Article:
VAR 2.0 – The Reboot
The failure to evolve has the potential to affect every business. Just look at retailing, it’s sad to think of the high street names that have disappeared because of changes in consumer buying habits and an inability to respond to them at all, or at least in a timely fashion. Businesses that have been around for decades have sleepwalked into oblivion.
To think that those of us operating in the channel are immune to these same challenges is a serious misjudgement. Disruptive pressures from emerging trends like Cloud, Software-Defined Data Centre and the Internet of Things are fostering a different conversation around IT that is beyond technology and more concerned with time to value and flexibility. Likewise, the millennial-generation are rapidly appearing in decision-maker roles. Born in the Cloud, they come at IT with loftier expectations and a desire to challenge convention.
Failure to respond at least by thinking about these dilemmas will inevitably mean someone more nimble will enter your market, better satisfy customer appetite and simply out-innovate you.
Necessity is the mother of invention
Inevitably it spells transformation, because it’s not a case of ‘if’, but ‘when’ you’re going to need to change your business. Transformation is a scary word and loaded with risk, but it’s a necessity. So, how do you find the right “new idea” to be relevant now and in the future – let alone get it off the ground and begin to enact the actual process of transformation in your business? And, perhaps most importantly how do you remove or at least mitigate the risk of what you’re about to embark on?
Transformation: Version next…
The good news is that it’s not all bad news and there are things you can do to better prepare yourself for transformation! The key is to ensure your business has options. In some cases that might mean doing things radically different. If you have always delivered solutions on-premise, then perhaps it’s time to look to the Cloud and how you can offer your customers a like-for-like alternative.
Similarly, maybe you’ve built your own IP around a particular technology, or even industry, and now need to figure out how you carry that into a cloud-first world or a different market or line-of-business unit. This could involve building a new commercial model that both supports and justifies going to market in this way.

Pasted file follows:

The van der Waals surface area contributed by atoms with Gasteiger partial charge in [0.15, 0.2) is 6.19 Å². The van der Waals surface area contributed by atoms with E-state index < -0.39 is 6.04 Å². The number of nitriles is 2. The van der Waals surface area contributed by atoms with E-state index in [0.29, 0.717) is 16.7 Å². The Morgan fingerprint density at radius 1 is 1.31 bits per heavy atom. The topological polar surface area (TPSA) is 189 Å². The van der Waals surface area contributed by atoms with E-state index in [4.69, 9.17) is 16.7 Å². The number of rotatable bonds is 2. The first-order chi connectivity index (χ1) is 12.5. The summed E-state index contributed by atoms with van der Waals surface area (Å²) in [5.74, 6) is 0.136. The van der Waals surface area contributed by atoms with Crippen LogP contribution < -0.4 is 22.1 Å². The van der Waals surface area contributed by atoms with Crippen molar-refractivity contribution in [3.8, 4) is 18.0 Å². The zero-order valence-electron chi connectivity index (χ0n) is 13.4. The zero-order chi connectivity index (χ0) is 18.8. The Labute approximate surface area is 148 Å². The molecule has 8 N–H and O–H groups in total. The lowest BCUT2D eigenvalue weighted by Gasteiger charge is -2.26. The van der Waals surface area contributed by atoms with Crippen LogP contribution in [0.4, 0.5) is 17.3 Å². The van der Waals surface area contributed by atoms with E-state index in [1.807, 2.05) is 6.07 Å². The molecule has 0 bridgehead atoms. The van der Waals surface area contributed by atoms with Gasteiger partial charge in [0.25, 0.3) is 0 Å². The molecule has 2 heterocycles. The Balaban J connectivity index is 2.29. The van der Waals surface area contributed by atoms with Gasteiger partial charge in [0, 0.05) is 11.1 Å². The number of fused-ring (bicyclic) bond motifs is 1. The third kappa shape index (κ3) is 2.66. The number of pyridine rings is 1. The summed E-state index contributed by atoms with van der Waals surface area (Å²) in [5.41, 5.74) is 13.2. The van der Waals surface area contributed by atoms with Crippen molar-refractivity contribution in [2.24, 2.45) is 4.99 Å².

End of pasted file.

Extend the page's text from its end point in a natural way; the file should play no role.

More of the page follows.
If your customer is talking to you about things outside of your comfort zone, think about how you can credibly respond without dismissing things as out of your scope. That doesn’t have to mean spending months developing capability or investing in expertise you don’t currently have. Instead, partner with a like-minded organisation who has already developed these skills and has experience you don’t possess. Think pragmatically and get over the feelings of letting a ‘competitor’ into your account – they’re not a competitor if chosen properly, as you’ll have value to complement whatever they bring to the table. It might not be as profitable as owning the whole solution stack yourself, but you’ll get to where you need to be considerably faster.
Finally, you need to be prepared to sell with and against cloud solutions. Just because Cloud is capturing peoples’ imagination it doesn’t mean it’s right on every occasion. Cloud offers lots of functionality, but if your customer won’t use it all, it’s a bit like paying for a tool in their toolbox that they’re never going to use. Therefore, knowing how to properly respond in this situation and do so confidently is critical.
Where to start?
This is just a small insight into some of the ways you might seek to introduce innovation in your business and begin transforming what you do. Of course, this all sounds simple but in reality the process of transformation might feel a much more daunting task.
What’s needed is a strategy that supports transformation, informed by those with experience of the road you’ll be travelling. And guess what? Distributors – at least those with vision to back it up – could be ideally placed to leverage the resources at their disposal, orchestrate the right partnerships and open up the networks they have built to do just this.
Distributors have the relationships with vendors, the wider channel, specialist contractors, finance and legal – essentially everything necessary to help support you in the transformation of your business – whether that’s setting up a new business unit or re-engineering your business completely. Additionally, they have the solutions, products and services to augment what you do today and fuel the innovation your customers are seeking. If they’re visionary, then they’ll have been doing this now for some time with other organisations like yours and have deep knowledge of the pitfalls and benefits of different courses of action – all invaluable input to your own transformation journey.
What are your thoughts on how our business is transforming?
Richard Holmes is IBM Solutions Leader at Arrow ECS and spends much of his time supporting partners with business transformation.
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